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Inscribe: Fall 2018


Inscribe is a platform for students, faculty, and alumni to submit their creative work.  This journal is associated with the Rogue Writers club, which focuses on giving students a safe place to share and revise their writing.  Club members gather once a week to write together, share ideas, build connections with local experts, and provide feedback to each other through workshopping.  Club events like Open Mic Nights and Write-Ins are fun opportunities for students to support each other in their creative efforts.  Toward the end of each semester, members are encouraged to submit their work to Inscribe, so they can experience the formal process of editing and publishing.



The Creators




Friends of MC



Ever Beautiful  by A.R. Combs

Let’s Dance  by A.R. Combs

Oceans In the Sky  by A.R. Combs

Remember Me  by A.R. Combs

Sunrise Over New Gottland  by Kendra Flory

Quiet  by Jillian Overstake Forsberg

Stoplight  by Erin Fralick

Minor Thoughts  by Cara Hudson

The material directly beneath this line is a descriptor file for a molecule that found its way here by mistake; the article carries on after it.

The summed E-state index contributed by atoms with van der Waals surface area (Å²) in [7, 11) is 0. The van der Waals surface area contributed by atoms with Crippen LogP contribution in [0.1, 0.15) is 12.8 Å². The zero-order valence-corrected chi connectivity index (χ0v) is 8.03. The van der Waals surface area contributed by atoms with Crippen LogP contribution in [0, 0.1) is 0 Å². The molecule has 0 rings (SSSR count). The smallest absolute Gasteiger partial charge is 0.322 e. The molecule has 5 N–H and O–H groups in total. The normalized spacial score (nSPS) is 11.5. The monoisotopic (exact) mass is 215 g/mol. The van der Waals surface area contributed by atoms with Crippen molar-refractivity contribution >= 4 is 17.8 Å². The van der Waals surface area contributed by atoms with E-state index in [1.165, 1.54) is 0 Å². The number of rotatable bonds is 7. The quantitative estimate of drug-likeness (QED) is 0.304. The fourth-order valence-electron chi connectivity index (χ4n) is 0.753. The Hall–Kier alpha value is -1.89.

Broken Tape  by Tomi Simmons

Golden Girl  by Tomi Simmons

I Carry It With Me  by Kerri Vinson Snell

After A Disaster  by Ila Verne Lobban Stull

Oh! Rain  by Ila Verne Lobban Stull



Abcedarian Essay  by Shyanne Henkis 



Angels in the Balcony  by Abigail D. Briscoe

Words of Regret  by Cali Godwin

Valentine’s Day Love Story  by Ila Verne Lobban Stull



Boy with his Empty Plate  by Robert Dell

Flowers in a Bottle  by Robert Dell

Hollyhock in Black and White  by Robert Dell

The Memory of a Rose  by Robert Dell


Editor’s Note

It is my pleasure to present McPherson College’s second issue of Inscribe!  As student editor of the creative journal and president of the Rogue Writers club, I am proud to see how our creative community has developed on campus in the past two years.  McPherson College students have so much talent and influence to share with the world, and I love being able to help students amplify their voices through my work with Inscribe and Rogue Writers.  Creative Writing is something I am passionate about myself, so it is neat to see others responding to the efforts that my friends and I have put into this project.

Editing this journal is a very emotional experience.  Writers pour their hearts into these pieces, and I can often be seen crying behind my laptop when I am reading the works that are submitted for this journal!  Even though this issue is shorter than last semester’s, it includes some particularly moving pieces that really tug at the heartstrings.  Part of what makes Inscribe so special is the diversity of our creators.  We have students, alumni, and faculty of all walks of life, all from various hometowns and different fields of study, and they have powerful stories to tell.